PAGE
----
As the keyfob is on a big clip on my door keys, it’s actually easier for me to just unclip it and drop it with my other keys in the lounge rather than leave it on the door keys. It’s also safer than me rummaging around in the AV cupboard.

DIY Hue Strip

Posted: September 7, 2015 in HA, Hacking and playing
Tags: ,
When we re-built the kitchen last year, we wanted to add some low level lighting so that we could use the kitchen at night without using the main (excessively bright) ceiling light. As usual, it kept being put off, but with winter rapidly approaching, the need for these lights is now becoming urgent.
I was thinking about installing some Philips Hue LED strips, but various people had reported that they weren’t overly bright, so their suitability for our needs was an issue. I’m not forking out for a Hue kit and strip to find out it isn’t bright enough! Granted now I’ve played with LED strips, the kids have requested some things that the Hue strip might be suitable for….
The excellent forum at Micasa Verde has a tutorial about hacking some ‘cheap’ Ikea Dioder LED strips using a Fibaro RGBW control unit. This allows me to integrate the lights into my existing OpenHAB setup for automation and still allows for local manual control.
With Vesternet having Monday sales throughout August, I was able to pick up the Fibaro unit cheap.
Rummaging around in the Arduino/RPi box provided the necessary jumper wires and we were away.


The above picture shows the Fibaro RGBW (top) unit jumpered into the Ikea Dioder control (bottom) and LED strip distributor (middle).
The manual switch unit allows for local control of on/off and colour select. There are also 2 additional buttons for fast and slow colour changes.

Fibaro RGBW in Veralite Control Panel

Fibaro RGBW in Veralite Control Panel

Once the unit is powered, the Fibaro can be included in the Z-Wave network and will appear in the Veralite (U15) as 6 separate devices (Master (inc power use), On, Red, Green, Blue, White). And no I don’t know why we have a master and a power…. I’m sure someone can explain it, but it probably makes sense if you have a Fibaro controller.
Once I’d mapped the devices across into my OpenHAB controller, I can use the lights from any of the OpenHAB interfaces.
Group gRGBW "RGBW Light" <colorwheel> (Lights)

Dimmer RGBW_GF_Kitchen_DimmerAll "RGBW Light Control [%d %%]" <switch> (gRGBW) {mios="unit:house,device:128/service/Dimming1/LoadLevelStatus", autoupdate="false"}
Dimmer RGBW_GF_Kitchen_DimmerR "RGBW Light Red [%d %%]" <switch> {mios="unit:house,device:130/service/Dimming1/LoadLevelStatus", autoupdate="false"}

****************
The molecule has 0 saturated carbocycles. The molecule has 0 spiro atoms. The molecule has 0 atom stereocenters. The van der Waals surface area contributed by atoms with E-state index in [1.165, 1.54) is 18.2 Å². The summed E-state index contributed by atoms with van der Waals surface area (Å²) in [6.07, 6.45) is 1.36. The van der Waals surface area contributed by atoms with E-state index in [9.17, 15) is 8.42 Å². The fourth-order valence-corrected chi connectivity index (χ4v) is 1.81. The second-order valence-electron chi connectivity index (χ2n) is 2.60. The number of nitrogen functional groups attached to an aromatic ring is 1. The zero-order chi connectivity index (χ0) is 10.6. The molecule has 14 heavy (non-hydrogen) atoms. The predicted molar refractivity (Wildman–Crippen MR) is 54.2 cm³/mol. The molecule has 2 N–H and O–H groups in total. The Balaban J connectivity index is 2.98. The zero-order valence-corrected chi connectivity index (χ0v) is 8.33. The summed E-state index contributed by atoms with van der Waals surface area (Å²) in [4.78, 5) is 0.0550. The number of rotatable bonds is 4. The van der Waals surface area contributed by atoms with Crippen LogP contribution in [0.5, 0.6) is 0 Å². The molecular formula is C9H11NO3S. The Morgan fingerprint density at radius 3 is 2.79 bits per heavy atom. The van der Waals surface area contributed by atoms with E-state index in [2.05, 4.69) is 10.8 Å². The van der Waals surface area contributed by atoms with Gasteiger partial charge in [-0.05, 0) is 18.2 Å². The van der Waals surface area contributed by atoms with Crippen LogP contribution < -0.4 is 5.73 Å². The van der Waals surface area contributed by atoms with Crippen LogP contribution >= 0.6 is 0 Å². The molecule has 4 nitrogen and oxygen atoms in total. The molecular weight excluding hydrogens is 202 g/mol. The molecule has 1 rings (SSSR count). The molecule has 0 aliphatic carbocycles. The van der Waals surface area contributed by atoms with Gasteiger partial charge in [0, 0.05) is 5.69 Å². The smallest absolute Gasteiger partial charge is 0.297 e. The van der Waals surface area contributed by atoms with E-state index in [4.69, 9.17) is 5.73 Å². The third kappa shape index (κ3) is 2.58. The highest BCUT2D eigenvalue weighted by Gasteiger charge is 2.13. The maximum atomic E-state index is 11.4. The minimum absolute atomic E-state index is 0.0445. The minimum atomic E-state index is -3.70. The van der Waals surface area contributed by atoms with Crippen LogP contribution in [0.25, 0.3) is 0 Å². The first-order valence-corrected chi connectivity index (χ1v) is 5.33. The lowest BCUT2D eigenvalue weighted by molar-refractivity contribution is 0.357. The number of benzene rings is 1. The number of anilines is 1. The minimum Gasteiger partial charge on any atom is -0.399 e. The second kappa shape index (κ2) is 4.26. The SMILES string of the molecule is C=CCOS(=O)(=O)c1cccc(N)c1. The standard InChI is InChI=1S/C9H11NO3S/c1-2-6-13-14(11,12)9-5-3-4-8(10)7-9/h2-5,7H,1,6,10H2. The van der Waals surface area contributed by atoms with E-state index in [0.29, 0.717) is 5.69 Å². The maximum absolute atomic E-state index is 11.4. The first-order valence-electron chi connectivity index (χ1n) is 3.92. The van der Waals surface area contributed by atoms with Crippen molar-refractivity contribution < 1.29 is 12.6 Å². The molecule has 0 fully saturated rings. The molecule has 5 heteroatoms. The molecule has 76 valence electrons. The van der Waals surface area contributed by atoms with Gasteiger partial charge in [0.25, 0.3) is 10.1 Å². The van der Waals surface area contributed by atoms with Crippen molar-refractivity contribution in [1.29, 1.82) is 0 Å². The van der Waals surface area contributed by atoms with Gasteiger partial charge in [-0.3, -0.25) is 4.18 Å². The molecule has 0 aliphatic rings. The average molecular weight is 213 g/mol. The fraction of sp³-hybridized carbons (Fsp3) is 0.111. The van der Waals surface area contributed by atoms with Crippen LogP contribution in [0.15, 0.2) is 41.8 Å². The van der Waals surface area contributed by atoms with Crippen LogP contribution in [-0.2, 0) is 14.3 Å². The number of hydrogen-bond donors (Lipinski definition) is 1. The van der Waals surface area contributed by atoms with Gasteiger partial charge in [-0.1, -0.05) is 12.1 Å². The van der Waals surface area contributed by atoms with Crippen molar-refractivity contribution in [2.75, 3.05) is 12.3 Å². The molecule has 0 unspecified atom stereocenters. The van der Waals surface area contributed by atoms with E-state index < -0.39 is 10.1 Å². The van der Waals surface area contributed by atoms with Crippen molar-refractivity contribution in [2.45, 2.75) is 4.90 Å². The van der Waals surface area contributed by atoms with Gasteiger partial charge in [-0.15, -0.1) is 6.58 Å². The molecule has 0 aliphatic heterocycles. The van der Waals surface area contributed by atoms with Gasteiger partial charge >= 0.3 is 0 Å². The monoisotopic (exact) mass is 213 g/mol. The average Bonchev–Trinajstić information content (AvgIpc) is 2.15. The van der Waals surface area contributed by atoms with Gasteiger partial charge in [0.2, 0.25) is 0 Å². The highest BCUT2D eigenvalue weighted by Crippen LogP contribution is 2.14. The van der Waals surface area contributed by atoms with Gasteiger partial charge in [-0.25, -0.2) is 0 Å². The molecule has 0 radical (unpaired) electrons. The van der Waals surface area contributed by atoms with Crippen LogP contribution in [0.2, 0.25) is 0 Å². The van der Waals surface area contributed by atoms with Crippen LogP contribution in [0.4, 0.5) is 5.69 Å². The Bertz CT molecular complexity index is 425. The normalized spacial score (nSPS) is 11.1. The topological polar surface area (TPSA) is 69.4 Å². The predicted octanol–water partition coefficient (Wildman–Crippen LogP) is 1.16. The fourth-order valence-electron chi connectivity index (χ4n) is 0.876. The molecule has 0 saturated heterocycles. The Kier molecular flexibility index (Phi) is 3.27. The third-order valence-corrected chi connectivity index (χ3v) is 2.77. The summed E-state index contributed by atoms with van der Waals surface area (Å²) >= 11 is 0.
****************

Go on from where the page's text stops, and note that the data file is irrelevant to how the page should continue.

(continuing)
Dimmer RGBW_GF_Kitchen_DimmerG "RGBW Light Green [%d %%]" <switch> {mios="unit:house,device:131/service/Dimming1/LoadLevelStatus", autoupdate="false"}
Dimmer RGBW_GF_Kitchen_DimmerB "RGBW Light Blue [%d %%]" <switch> {mios="unit:house,device:132/service/Dimming1/LoadLevelStatus", autoupdate="false"}
Dimmer RGBW_GF_Kitchen_DimmerW "RGBW Light White [%d %%]" <switch> {mios="unit:house,device:129/service/Dimming1/LoadLevelStatus", autoupdate="false"}
Switch  RGBW_GF_Kitchen_SwitchAll "Switch All" <switch>  (gRGBW) {mios="unit:house,device:128/service/SwitchPower1/Status"}
Switch  RGBW_GF_Kitchen_SwitchR "Switch Red"  <switch>  (gRGBW) {mios="unit:house,device:130/service/SwitchPower1/Status"}
Switch  RGBW_GF_Kitchen_SwitchG "Switch Green"  <switch>  (gRGBW) {mios="unit:house,device:131/service/SwitchPower1/Status"}
Switch  RGBW_GF_Kitchen_SwitchB "Switch Blue"  <switch>  (gRGBW) {mios="unit:house,device:132/service/SwitchPower1/Status"}
Switch  RGBW_GF_Kitchen_SwitchW "Switch White"      <switch>  (gRGBW) {mios="unit:house,device:129/service/SwitchPower1/Status"}
After installing the device I realised that I couldn’t mix and match my control methods – if I turned it on using the manual switch, the change of state wasn’t being picked up in OpenHAB and I couldn’t turn it off. The opposite was true as well – turning it on using OpenHAB didn’t allow me to turn it off via the switch. This is a little frustrating, especially as the manual switch feels like a momentary contact type, so the on-off state shouldn’t be fixed.
I’ve queried this with the bright people on the MCV forum, and they confirm that this is expected behaviour – we have 2 switches – and it appears that the manual switch isn’t a momentary contact, so unified control is impossible. BOOO!